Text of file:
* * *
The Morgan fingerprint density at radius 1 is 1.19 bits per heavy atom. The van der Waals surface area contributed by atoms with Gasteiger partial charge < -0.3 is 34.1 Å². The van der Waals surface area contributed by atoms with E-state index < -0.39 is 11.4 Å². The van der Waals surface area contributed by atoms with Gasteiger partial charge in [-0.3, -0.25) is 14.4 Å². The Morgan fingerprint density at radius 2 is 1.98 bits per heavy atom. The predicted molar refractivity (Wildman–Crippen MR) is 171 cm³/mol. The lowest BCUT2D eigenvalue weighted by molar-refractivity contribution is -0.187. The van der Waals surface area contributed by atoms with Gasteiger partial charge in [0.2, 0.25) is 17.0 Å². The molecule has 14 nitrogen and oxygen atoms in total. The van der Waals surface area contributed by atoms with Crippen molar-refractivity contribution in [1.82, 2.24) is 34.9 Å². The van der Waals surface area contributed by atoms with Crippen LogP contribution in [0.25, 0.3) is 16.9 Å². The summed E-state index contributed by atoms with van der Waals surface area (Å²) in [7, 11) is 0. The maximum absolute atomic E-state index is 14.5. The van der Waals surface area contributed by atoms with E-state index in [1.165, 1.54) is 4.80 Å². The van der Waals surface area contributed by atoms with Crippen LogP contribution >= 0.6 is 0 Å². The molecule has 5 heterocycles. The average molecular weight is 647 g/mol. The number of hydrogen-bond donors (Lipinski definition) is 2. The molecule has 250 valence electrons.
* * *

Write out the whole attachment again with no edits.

The Morgan fingerprint density at radius 1 is 1.19 bits per heavy atom. The van der Waals surface area contributed by atoms with Gasteiger partial charge < -0.3 is 34.1 Å². The van der Waals surface area contributed by atoms with E-state index < -0.39 is 11.4 Å². The van der Waals surface area contributed by atoms with Gasteiger partial charge in [-0.3, -0.25) is 14.4 Å². The Morgan fingerprint density at radius 2 is 1.98 bits per heavy atom. The predicted molar refractivity (Wildman–Crippen MR) is 171 cm³/mol. The lowest BCUT2D eigenvalue weighted by molar-refractivity contribution is -0.187. The van der Waals surface area contributed by atoms with Gasteiger partial charge in [0.2, 0.25) is 17.0 Å². The molecule has 14 nitrogen and oxygen atoms in total. The van der Waals surface area contributed by atoms with Crippen molar-refractivity contribution in [1.82, 2.24) is 34.9 Å². The van der Waals surface area contributed by atoms with Crippen LogP contribution in [0.25, 0.3) is 16.9 Å². The summed E-state index contributed by atoms with van der Waals surface area (Å²) in [7, 11) is 0. The maximum absolute atomic E-state index is 14.5. The van der Waals surface area contributed by atoms with E-state index in [1.165, 1.54) is 4.80 Å². The van der Waals surface area contributed by atoms with Crippen LogP contribution >= 0.6 is 0 Å². The molecule has 5 heterocycles. The average molecular weight is 647 g/mol. The number of hydrogen-bond donors (Lipinski definition) is 2. The molecule has 250 valence electrons.